The 'Conquest' of Acadia, 1710: Imperial, Colonial, and Aboriginal Constructions

Description

297 pages
Contains Maps, Bibliography, Index
$60.00
ISBN 0-8020-3755-0
DDC 971.6'01

Year

2004

Contributor

Reviewed by Margaret Conrad

Margaret Conrad is Canada Research Chair in Atlantic Canada Studies at
the University of New Brunswick. She is the author of Atlantic Canada: A
Region in the Making, and co-author of Intimate Relations: Family and
Community in Planter Nova Scotia, 1759–

Review

The capture of Quebec in 1759 is not the only 18th-century conquest with
both local and international implications. In 1710, a combined British,
colonial, and Aboriginal force captured Port Royal and, in 1713, Great
Britain assumed control over the French colony of Acadia, which was
renamed Nova Scotia by its conquerors. The region soon became the site
of a struggle for supremacy between Great Britain and France—the
latter ensconced at Louisbourg after 1719. For the Aboriginal peoples
and Acadians who lived in Mi’kmak’mi/Acadia/Nova Scotia, there
ensued a struggle for survival in a contested borderland.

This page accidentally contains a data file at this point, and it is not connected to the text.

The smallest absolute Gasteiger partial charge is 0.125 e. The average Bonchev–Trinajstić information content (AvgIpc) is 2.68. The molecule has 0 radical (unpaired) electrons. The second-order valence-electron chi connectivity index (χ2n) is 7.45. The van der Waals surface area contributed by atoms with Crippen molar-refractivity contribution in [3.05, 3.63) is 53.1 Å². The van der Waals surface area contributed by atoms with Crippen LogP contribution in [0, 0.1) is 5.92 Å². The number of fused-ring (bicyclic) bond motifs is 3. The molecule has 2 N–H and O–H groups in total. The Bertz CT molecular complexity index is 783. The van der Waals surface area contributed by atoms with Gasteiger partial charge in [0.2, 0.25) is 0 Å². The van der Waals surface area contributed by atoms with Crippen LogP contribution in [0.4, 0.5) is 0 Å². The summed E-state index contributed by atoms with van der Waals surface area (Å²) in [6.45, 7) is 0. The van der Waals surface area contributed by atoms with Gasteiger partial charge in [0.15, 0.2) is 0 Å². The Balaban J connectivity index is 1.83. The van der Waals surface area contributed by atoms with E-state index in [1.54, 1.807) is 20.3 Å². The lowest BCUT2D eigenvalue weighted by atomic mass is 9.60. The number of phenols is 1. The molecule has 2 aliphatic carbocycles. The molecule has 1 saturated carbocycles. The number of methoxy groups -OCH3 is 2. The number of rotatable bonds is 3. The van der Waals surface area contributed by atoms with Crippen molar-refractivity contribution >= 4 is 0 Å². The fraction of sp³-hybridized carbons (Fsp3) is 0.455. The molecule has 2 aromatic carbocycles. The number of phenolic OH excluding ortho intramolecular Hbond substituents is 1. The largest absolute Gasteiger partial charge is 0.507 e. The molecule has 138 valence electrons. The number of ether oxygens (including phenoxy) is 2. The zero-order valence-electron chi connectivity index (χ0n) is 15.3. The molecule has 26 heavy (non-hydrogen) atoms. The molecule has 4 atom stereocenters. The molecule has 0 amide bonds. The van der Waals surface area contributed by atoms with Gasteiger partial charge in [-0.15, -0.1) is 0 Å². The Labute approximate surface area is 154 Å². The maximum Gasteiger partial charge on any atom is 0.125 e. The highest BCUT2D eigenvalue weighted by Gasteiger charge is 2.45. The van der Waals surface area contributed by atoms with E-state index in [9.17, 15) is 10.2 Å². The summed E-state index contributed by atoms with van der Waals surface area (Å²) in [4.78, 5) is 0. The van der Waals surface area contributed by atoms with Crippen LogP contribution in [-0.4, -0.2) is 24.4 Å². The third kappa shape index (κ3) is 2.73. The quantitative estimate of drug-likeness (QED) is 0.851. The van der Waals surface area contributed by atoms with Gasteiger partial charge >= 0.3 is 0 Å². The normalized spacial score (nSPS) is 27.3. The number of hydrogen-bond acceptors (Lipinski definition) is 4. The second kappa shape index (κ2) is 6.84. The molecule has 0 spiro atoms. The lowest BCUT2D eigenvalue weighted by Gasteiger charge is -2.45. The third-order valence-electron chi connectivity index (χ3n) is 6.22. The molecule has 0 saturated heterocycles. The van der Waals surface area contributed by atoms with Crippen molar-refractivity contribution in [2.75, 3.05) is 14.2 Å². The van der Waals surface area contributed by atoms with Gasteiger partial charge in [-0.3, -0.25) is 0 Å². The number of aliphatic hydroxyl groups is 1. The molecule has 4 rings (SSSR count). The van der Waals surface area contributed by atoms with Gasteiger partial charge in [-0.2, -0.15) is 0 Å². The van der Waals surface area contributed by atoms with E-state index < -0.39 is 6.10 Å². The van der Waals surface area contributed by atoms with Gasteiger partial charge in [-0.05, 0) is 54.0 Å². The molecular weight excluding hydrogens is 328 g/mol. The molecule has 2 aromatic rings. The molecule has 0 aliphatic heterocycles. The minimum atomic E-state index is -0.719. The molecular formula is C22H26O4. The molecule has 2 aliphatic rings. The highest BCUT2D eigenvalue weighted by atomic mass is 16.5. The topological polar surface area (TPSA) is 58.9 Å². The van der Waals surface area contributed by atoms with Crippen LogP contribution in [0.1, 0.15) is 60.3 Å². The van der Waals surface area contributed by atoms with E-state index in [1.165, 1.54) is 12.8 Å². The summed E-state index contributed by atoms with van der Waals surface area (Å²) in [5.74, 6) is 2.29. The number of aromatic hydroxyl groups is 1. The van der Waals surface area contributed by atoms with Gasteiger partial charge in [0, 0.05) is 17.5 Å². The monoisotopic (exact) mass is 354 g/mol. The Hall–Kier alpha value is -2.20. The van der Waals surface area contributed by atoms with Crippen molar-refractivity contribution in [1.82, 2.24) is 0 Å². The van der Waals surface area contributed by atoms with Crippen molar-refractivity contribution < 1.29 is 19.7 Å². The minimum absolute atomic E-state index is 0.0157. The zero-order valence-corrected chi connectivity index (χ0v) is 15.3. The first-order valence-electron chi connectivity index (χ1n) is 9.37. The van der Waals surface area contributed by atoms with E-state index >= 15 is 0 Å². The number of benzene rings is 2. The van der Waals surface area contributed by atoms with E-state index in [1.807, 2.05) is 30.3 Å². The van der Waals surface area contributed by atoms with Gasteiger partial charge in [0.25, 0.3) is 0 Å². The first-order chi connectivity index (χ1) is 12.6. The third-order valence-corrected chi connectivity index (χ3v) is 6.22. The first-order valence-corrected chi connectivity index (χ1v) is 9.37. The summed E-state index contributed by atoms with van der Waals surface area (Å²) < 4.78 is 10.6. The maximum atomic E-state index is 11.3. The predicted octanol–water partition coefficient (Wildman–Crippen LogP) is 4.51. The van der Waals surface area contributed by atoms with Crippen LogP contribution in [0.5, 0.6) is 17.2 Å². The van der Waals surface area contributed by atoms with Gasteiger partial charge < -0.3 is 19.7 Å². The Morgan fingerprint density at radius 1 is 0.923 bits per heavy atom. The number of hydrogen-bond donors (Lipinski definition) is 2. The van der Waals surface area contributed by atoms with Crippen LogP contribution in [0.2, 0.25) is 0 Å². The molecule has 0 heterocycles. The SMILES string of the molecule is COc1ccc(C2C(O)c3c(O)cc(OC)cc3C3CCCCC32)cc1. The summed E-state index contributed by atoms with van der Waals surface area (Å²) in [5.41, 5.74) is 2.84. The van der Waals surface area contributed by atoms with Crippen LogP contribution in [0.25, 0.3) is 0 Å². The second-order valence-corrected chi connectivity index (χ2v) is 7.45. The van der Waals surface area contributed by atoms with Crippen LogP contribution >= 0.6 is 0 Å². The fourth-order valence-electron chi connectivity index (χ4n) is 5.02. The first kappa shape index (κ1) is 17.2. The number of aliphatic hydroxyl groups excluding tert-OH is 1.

Unlike many essay collections, this one benefits from collaboration
among the six highly respected scholars who worked as a team over
several years to produce a new treatment of their subject. The nine
essays in the volume provide benchmark details of the event, but also
explore its larger 18th-century context and long-term significance. By
taking a multi-layered approach, the authors reveal the “delicate
equilibrium” that developed in the region following the conquest and
trace the negotiated relationships among the principal groups vying for
security and/or ascendancy. This careful weaving of multiple
perspectives (new approaches to the history of Aboriginal peoples and of
state formation are particularly in evidence) produces a wealth of
thoughtful insights on the conquest and its consequences. We learn, for
example, that the Mi’kmaq and Maliseet had their own seasonal rhythms
that shaped their military activities; that Acadians were not the
homogeneous “neutral French,” as is often claimed; and that the
significance of the conquest is not just local or preliminary to other
more important developments elsewhere but central to a cultural and
political realignment that was taking place in the North Atlantic world.


These essays will long be the definitive treatment of the conquest of
1710 and its aftermath. My only quibble is that the activities of
authorities in Quebec and Louisbourg, which are frequently referenced
here, could well be the focus of a separate essay dedicated to exploring
how this conquest offers new perspectives on French colonial policy in
the early 18th century.

Citation

Reid, John G., et al., “The 'Conquest' of Acadia, 1710: Imperial, Colonial, and Aboriginal Constructions,” Canadian Book Review Annual Online, accessed July 18, 2024, https://cbra.library.utoronto.ca/items/show/14483.